In this chapter, you will learn about session hijacking, including the steps involved, the different types, and the countermeasures that can be used to protect against this type of attack.
Identify the proper order of steps used to conduct a session hijacking attack.
Recognize different types of session hijacking.
Identify TCP/IP hijacking.
Describe countermeasures to protect against session hijacking.
Session hijacking happens when a user’s valid computer session between two computers is taken over by an attacker. In this lesson, you will learn how an attacker can steal a valid session ID and use it to get into the system and extract data. To begin, it is important to first review the transmission control protocol (TCP) stack to establish a solid base of understanding before taking a closer look at the details of session hijacking.
The TCP Stack
To establish a connection between two parties using TCP, a three-way handshake is used. The attacker tries to disrupt the three-way handshake. An attacker can send packets, which are manipulated if the TCP sequence is easy to predict. Attackers can also gain access to unauthorized information. Sequence numbers are random, but over time, random numbers will repeat because the randomness is based on an internal algorithm within the operating system.
Steps in Session Hijacking
Track the connection: The attacker uses a network sniffer to target a victim with a TCP sequence that is easy to predict. Sequence and acknowledgement numbers are captured by the attacker and these numbers are used to build packets.
Desynchronize the connection: The attacker alters the server’s sequence number to desynchronize the connection between the host and the target. To accomplish this, the attacker sends null data to the server in order to advance the server’s SEQ/ACK number (the target machines do not have the same increment) which desynchronizes the server and target. The target is unaware of the attack.
Inject the attacker’s packet: Once the connection between the server and the target has been interrupted, the attacker is able to inject data into the network or engage in a man-in-the-middle attack.
Types of Session Hijacking
For an active attack to succeed, the attacker must guess the sequence number before the target responds to the server. Operating system vendors use random values for the initial sequence number, making the sequence numbers harder to predict. Active attacks take over existing sessions, break down the connection, and actively participate. Passive attacks monitor an ongoing session and use sniffers.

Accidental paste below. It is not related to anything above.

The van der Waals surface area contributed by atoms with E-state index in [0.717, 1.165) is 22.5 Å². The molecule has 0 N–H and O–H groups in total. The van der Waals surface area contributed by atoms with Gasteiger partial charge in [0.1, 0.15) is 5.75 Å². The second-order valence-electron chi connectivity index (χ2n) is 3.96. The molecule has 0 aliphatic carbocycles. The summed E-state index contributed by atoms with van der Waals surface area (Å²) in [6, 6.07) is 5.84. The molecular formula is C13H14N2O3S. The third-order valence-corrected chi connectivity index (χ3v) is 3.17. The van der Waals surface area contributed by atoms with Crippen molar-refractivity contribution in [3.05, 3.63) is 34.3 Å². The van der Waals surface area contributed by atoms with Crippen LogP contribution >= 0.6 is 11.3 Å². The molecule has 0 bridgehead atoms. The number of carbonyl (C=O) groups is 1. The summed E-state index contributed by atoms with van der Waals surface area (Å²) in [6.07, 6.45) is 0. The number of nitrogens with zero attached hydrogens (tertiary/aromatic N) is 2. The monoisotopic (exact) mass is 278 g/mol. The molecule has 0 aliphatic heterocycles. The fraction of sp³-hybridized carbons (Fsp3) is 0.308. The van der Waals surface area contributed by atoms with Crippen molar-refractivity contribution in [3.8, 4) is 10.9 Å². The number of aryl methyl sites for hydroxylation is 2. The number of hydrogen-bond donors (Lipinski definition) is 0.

Network-layer hijacking includes intercepting packets while transmission takes place in a TCP/UDP session between the client and the server. In order to attack application layer sessions, the attacker has the essential information required.
TCP/IP hijacking uses spoofed packets to take over a connection. The attacker must be on the same network as the victim.
Man-in-the-middle uses packet sniffers to intercept communication between the client and server. It also redirects traffic between the client and host through the attacker.
IP spoofing attackers create packets to insert into the TCP session, which are used to gain unauthorized access by using a trusted host’s IP address.
Blind hijacking occurs when the attacker predicts the sequence numbers that a victim sends and the connection appears to originate from the host.
RST hijacking occurs when the attacker resets the target computer and a newly established session is rerouted through the attacker.
UDP hijacking does not use packet sequencing. The attacker sends a forged server reply to the client before the server responds.
An attacker takes control of an existing session by accessing the session IDs. You can find session IDs embedded in the URL.
In an HTML injection, an attacker injects malicious HTML code which is executed by the client. Session data is returned to the hijacker. Cross-site scripting authenticates user inputs by exploiting the web application.
Sniffing is attacking by redirecting traffic through hosts when the HTTP traffic is unencrypted. Unencrypted data carries session IDs, usernames, and passwords.
Brute force attacking is simply trying multiple possibilities until a session ID works.
Misdirected trust uses HTML interjection and cross-site scripting.
Additional attacks include embedding code in the URL, a form, or in cookies.
The specification of the TCP protocol has been changed to make prediction of sequence numbers much difficult. There are 4.3 billion potential values possible for an ISN with a 32-bit field. A network administrator may use different best practices to defend against the session hijacking. They can limit incoming connections, use encryption, minimize remote access, use a secure protocol, educate users, and use circuit-level gateway firewalls as part of the Internet Protocol security (IPSec).
For different browsers on the marketplace, including Internet Explorer, Mozilla Firefox, Google Chrome, and Safari, Metasploit has exploits. Brower exploits, however, only work when a particular version of the operating system is used.
Spear Phish Attack
Exploiting the Victim Machine
In this chapter, you learned about key factors involving session hijacking and how to recognize the steps used to conduct an attack. You reviewed several countermeasures that can help to protect against this type of an attack.